My friend, let’s call him Dave, sat in a movie theater with his friend, let’s call him Gary. They’re getting ready to watch a film, the title of which I cannot remember. Dave is on his Motorola smartphone, browsing eBay, looking at cameras. He stumbles across a used Canon 5D Mark II, body only. His expression changes, it wouldn’t be an exaggeration to say that adrenaline of the stellar deal shot through his body.
In the middle of the movie theater, Dave leans over and shows the deal to Gary. Gary, naturally, freaks out. Both are college filmmakers and they know what a 5D Mark II means for their next film. It’s going to look exactly like a film. As Dave hits the, “Buy It Now” button, the lights dim, the movie starts and Dave is forced to shove his phone into his pocket.
I can tell you with certainty that Dave couldn’t keep his mind on the film. I’m positive that he was thinking almost exclusively about everything that he was going to be able to do with his 5D Mark II. And can you blame him? For the great majority of independent filmmakers, the 5D Mark II changed everything.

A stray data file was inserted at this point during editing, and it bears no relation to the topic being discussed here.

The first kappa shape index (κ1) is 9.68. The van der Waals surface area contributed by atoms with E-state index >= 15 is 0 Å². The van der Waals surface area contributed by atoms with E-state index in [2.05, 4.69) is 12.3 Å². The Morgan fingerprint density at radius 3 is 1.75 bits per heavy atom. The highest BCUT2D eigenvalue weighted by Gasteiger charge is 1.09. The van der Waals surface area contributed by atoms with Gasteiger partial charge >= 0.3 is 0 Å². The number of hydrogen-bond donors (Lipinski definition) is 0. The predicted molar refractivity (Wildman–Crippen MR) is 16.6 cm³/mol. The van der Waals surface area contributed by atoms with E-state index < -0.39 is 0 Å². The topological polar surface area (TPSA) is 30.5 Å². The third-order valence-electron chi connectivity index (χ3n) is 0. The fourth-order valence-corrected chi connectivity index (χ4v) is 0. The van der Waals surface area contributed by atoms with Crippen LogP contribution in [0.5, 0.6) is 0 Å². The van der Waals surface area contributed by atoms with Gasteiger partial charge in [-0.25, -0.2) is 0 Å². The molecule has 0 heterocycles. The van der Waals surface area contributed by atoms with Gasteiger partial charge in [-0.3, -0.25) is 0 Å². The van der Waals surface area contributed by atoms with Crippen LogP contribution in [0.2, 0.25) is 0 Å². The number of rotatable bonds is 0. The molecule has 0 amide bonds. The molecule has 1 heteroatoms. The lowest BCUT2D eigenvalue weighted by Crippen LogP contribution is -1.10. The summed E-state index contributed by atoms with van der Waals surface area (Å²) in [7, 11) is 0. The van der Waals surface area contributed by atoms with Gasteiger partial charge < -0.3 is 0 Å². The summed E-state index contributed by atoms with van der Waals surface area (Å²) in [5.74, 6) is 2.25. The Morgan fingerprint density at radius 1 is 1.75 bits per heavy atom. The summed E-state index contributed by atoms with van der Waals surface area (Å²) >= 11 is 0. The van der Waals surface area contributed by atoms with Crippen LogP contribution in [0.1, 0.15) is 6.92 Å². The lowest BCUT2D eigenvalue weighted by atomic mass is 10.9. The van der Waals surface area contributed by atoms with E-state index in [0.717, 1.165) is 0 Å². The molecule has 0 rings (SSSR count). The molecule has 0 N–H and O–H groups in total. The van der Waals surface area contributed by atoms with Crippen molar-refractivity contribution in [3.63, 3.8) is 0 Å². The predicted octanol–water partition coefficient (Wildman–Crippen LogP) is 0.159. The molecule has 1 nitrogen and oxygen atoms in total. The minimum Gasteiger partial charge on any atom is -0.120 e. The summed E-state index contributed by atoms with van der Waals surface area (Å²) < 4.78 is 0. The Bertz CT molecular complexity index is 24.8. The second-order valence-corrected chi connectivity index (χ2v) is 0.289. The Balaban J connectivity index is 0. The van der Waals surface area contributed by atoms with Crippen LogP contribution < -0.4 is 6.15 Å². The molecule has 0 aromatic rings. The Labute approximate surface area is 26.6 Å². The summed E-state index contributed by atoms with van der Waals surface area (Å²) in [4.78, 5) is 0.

While the hyperbole of, “looking just like a film” seems crazy now, at the time, when we were all just filming with Handycams and other similar camcorders, the 5D Mark II felt straight up professional. The full frame sensor allowed for a new level of low light and gave us the opportunity for creative exposure, interchangeable lenses and it all came in a portable, easy to use package.
In addition to this filmmaking capability, the 21.1 MP sensor took fantastic, rich and beautiful photos. In fact, to this day, a great number of photographers still shoot with it. This is largely due to the fact that it’s consistent, durable and the autofocus was laser fast. All of this was before the implementation and eventual revolution created by Magic Lantern.
When I was in college, the idea of buying a T2i was incredible. I had a friend that had one, and I was in love with shooting with it. So can you imagine my excitement, just picking up the much more durable and professional feeling 5D Mark II? It changed everything for me. It gave a lot of us the confidence to shoot more and show our work off. It got us amateurs and freelancers that much closer to the big leagues. It got us closer to that classic film look.
In hindsight, it’s easy to see the flaws before the original excitement and awe. The .mov’s out of the camera were pretty red and yellow. The dynamic range was far from great. Rolling shutter. But really, who cared? It made us feel like pros, and for a lot of us, it made us pros.
Now that we’re 7 years removed from it’s release, it’s easy to see it for what it truly was. It was a game changer, and for a lot of people out there it remains a trustworthy and reliable friend.
(cover photo credit: snap from B&H)
He shoots a lot and often.
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